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1.  Brace yourself.

The first years will be lived in a kind of a cozy state of pleasure and shame. Pleasure because you know what you like; shame because you don't know if it's right, by the standards that your family and society imposed on you. There will come a time, though, when your desire will be stronger, and you'll want to live your life fully, with no self-restraint. It will be hard. A boyfriend (your first) will say very harsh words to you because you didn't come out. He will say, among other things, that you don't know what you want, that you're only experimenting an "exotic" thing, and therefore you can't be trusted, because you make people suffer. It's not as simple, you argue. But he's got a point. You will spent the next two decades of your life pondering on this.

2.  Know who you are.

At some point in your life earlier than that, however, you will be brave enough to look in the mirror and say to yourself: this is what I am, this is who I am. You will cry, you will laugh, you will feel like leaving the party early. You will try at least once. Don’t. Your story doesn’t end here.

3.  Write like there’s no tomorrow.

Even before you know who you are, you will know this: you write. You love to put words on paper. You love to read too, even more than writing, but you can’t stop writing. About anything.  Even your uncertainty, or rather, your few certainties. You'll find the absence of queer characters in science fiction very disturbing, and you will try to correct this situation creating your own queer characters. You'll do it carefully and thoughtfully, but the first attempts will fall very far from the mark, and you'll perceive yourself simply repeating old stereotypes. You'll hate yourself for this, but then you'll get back to the typewriter (yes, you're that old) and start it over. You will write until you get it. That’s what you will do for the rest of your life.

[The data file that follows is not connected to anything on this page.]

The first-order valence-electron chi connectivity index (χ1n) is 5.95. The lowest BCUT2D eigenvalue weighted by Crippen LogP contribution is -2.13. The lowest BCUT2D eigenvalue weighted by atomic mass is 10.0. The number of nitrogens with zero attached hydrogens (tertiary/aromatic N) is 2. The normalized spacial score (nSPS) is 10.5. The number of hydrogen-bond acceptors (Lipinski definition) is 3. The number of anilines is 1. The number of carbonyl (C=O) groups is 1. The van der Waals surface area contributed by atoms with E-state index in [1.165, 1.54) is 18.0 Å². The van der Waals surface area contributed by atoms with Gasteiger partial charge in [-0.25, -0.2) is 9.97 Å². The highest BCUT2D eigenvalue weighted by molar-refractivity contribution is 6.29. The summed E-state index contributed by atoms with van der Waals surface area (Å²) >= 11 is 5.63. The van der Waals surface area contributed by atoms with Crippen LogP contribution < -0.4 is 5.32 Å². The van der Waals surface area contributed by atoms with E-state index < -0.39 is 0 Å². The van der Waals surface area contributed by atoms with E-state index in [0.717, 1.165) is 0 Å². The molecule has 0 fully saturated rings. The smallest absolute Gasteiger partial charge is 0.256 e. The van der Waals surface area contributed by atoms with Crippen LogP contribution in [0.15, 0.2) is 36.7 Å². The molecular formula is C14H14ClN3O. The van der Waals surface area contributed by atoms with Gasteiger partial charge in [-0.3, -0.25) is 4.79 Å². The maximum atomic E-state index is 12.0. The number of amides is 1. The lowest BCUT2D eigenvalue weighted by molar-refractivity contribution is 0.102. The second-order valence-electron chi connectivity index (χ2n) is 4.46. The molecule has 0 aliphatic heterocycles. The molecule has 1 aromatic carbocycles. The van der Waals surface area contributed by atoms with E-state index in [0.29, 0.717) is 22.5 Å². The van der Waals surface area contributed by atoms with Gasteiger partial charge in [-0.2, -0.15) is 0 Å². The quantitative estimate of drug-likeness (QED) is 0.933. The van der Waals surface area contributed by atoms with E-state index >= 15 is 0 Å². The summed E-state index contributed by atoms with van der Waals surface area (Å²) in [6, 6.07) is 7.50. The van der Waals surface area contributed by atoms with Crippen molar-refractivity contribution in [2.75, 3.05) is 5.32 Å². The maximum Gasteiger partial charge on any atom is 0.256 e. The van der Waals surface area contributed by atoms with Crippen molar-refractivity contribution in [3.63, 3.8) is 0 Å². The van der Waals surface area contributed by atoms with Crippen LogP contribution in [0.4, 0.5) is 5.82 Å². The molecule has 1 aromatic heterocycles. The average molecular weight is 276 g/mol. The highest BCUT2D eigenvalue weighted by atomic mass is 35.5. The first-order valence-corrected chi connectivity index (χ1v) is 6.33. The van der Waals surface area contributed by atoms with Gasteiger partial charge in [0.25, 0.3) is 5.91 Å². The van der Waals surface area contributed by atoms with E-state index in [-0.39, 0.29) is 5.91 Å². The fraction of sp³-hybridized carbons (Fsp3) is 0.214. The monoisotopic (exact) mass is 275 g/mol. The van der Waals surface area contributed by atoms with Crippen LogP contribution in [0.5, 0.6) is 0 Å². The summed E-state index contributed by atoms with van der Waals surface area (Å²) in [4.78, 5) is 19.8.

4.  Fight.

Before writing, you learn to fight. You will have to fight all along the way, your entire life. Nobody said it would be easy. On the contrary. That said,

5.  Don’t listen to anyone.

Every single thing you want to do will be second-guessed by many people close to you, who, in your best interest, will tell you “maybe you shouldn’t do this,” regarding your choices in life. Maybe you’ll feel safe listening to them; maybe you’ll feel loved – or rather, not loved if you don’t listen to them. But every now and then you’ll feel awful for not having done many things you wanted or felt right because others – even meaning well – said you shouldn’t.

6.  Listen to people dear to your heart.

Yes, I know, this is a bit of a contradiction regarding the last step. But we all contain multitudes – here’s looking at you, Uncle Walt – and you can listen to people you love. It will take a while for you to learn the difference between good, solid advice, and commonplace sayings that have nothing to do with you.

7.  Keep writing.

From time to time, you’ll have writer’s block. That’s okay, you are allowed to have it. Just don’t forget the things you love. If you love writing, then know the block will pass. You will write again.

8.  Finish the damn thing.